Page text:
New York, Nov.26 : A Somalian terror outfit going by the name of Shabaab al Mujahideen, is reported to have close ties to Al Qaeda.
The Shabaab's ultimate goal is to throw the West "into hell."
The terror organization's main focus, according to the non-profit research group Nine Eleven Finding Answers (NEFA) Foundation, which granted FOX News exclusive access to its detailed reports on the activities of terrorists, is its elaborate network of terror camps that is attracting fundamentalists from around the world.
This trend, NEFA warns, could explode in the near future. The fear is that Shabaab's training will give anyone with the desire to attack Western targets the knowledge to act alone.
"We are now seeing a disturbing pattern of lone-wolf style individuals - such as Maldonado - who have been inspired to join Shabaab in order to do their part in confronting the newest 'crusader battlefront,'" NEFA said.
Maldonado left his wife and three young children behind to pursue a life of jihad, beginning with his training at a Shabaab camp. Early in 2007, he fled the camp when it was invaded by the Ethiopian military. He was later arrested by Kenyan authorities and transferred to U.S. custody. After a lengthy interrogation by the FBI and a subsequent trial in Houston, he was convicted of receiving training from a terrorist organization. He was sentenced in July 2007, to 10 years in federal prison.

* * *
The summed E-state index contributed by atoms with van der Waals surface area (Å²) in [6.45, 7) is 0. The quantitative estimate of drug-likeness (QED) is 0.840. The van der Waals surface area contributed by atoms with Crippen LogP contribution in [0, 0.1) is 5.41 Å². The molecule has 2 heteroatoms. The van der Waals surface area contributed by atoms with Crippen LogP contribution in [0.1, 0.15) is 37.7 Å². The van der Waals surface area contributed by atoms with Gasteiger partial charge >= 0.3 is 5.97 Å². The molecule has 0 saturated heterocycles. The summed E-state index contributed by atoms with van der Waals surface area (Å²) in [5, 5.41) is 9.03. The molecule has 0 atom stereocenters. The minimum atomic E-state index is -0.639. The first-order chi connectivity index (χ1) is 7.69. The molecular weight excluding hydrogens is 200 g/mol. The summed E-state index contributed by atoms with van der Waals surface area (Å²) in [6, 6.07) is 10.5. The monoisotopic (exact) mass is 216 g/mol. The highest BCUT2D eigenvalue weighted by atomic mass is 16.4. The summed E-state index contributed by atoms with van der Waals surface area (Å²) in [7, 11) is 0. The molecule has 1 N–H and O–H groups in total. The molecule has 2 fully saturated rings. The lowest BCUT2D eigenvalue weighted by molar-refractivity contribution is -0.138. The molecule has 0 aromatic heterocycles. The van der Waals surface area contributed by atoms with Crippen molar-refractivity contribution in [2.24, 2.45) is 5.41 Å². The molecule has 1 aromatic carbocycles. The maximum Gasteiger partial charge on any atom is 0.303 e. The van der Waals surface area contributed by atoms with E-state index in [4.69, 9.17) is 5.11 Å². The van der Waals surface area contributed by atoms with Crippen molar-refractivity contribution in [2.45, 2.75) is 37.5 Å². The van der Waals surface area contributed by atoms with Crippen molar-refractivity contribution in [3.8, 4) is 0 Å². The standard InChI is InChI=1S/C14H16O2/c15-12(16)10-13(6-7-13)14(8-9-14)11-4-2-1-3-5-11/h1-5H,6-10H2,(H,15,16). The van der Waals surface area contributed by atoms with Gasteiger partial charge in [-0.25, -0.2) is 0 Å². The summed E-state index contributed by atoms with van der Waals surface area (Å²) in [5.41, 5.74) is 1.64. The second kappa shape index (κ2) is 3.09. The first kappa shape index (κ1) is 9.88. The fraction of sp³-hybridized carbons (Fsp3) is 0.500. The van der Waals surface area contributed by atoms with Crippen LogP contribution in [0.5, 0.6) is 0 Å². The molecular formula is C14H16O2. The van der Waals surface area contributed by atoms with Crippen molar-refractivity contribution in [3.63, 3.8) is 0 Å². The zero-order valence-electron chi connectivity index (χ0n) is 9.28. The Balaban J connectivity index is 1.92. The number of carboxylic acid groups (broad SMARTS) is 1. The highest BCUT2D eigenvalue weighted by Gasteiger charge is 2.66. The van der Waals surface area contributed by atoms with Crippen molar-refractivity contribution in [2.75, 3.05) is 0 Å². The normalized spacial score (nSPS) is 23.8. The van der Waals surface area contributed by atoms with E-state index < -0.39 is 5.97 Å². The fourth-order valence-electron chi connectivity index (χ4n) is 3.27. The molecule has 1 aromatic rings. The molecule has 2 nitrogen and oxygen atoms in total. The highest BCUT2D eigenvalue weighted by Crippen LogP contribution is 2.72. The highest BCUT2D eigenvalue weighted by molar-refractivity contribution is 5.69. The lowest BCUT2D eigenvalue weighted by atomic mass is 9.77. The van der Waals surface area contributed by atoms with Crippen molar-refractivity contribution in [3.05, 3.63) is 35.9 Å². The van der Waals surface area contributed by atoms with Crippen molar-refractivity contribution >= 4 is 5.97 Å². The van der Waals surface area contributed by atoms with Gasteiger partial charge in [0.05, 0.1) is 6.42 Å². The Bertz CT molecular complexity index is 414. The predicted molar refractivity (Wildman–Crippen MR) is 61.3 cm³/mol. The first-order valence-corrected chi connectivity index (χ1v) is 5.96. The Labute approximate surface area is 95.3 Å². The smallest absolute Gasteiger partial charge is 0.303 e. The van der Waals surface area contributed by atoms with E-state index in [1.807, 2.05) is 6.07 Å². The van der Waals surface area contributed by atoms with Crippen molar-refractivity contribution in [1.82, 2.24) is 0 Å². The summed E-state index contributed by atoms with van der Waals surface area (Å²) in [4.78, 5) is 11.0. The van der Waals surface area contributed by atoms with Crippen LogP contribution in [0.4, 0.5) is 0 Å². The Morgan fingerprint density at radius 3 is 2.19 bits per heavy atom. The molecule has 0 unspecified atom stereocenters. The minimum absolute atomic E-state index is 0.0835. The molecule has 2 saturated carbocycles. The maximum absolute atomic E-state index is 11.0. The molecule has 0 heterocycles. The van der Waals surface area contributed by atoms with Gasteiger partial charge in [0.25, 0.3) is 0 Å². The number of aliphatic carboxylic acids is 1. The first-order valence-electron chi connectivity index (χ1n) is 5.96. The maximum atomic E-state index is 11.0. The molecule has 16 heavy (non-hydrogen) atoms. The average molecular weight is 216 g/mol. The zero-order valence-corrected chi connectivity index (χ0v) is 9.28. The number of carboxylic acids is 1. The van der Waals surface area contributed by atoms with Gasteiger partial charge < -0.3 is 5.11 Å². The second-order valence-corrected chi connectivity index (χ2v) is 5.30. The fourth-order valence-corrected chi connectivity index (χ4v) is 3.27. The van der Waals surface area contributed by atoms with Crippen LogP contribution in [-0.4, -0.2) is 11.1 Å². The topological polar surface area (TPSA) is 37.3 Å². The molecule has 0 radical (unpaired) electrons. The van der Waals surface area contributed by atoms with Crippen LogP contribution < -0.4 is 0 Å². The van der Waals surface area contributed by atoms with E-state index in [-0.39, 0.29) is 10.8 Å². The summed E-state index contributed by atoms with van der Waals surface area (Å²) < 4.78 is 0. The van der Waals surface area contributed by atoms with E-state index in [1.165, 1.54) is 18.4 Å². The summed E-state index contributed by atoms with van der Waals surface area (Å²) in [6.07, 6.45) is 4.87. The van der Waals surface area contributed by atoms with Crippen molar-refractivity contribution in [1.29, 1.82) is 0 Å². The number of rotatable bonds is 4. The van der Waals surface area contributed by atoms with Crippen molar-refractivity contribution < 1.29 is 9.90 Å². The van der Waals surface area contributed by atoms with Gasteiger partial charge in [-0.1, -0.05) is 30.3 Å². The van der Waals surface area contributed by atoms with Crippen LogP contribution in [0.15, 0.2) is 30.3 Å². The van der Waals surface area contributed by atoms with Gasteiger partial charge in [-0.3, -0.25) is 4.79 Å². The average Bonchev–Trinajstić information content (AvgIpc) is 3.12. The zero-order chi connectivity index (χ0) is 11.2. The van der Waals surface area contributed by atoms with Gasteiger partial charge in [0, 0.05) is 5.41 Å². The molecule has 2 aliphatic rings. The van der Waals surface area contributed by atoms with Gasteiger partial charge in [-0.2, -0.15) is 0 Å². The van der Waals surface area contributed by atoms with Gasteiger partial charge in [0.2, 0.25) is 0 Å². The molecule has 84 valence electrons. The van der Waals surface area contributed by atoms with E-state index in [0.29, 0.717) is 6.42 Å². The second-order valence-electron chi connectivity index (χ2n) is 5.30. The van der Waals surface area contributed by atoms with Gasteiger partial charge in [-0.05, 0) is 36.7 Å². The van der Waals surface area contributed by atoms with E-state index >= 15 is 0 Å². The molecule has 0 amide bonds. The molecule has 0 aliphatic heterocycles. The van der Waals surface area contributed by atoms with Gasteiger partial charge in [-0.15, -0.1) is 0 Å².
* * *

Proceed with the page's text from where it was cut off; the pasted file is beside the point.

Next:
As the armed wing of the Islamic Courts Union (ICU), Shabaab was initially packaged and promoted to the people of Somalia as a "law and order" organization. Indeed, the collapse of the Somali government in the 1990s - when clan warlords overthrew dictator Mohamed Siad Barre -- resulted in years of violence and instability.
But what began with a promise to bring order to a broken, war-torn African nation rapidly developed into a new - and increasingly deadly - frontier in the war on terror.
According to Dr. J. Peter Pham, professor of justice studies and political science at James Madison University in Virginia, Somalia's conflict with Ethiopia destroyed much of Shabaab's original leadership. What has replaced it is a group of cavalier fundamentalists with a desire to create a "Taliban-like" government in the country, similar to what existed in Afghanistan before the September 11 attacks.
Now analysts are concerned that Shabaab will develop a more significant relationship with the pirates, one that could result in an organization with the power to terrorize a struggling global economy.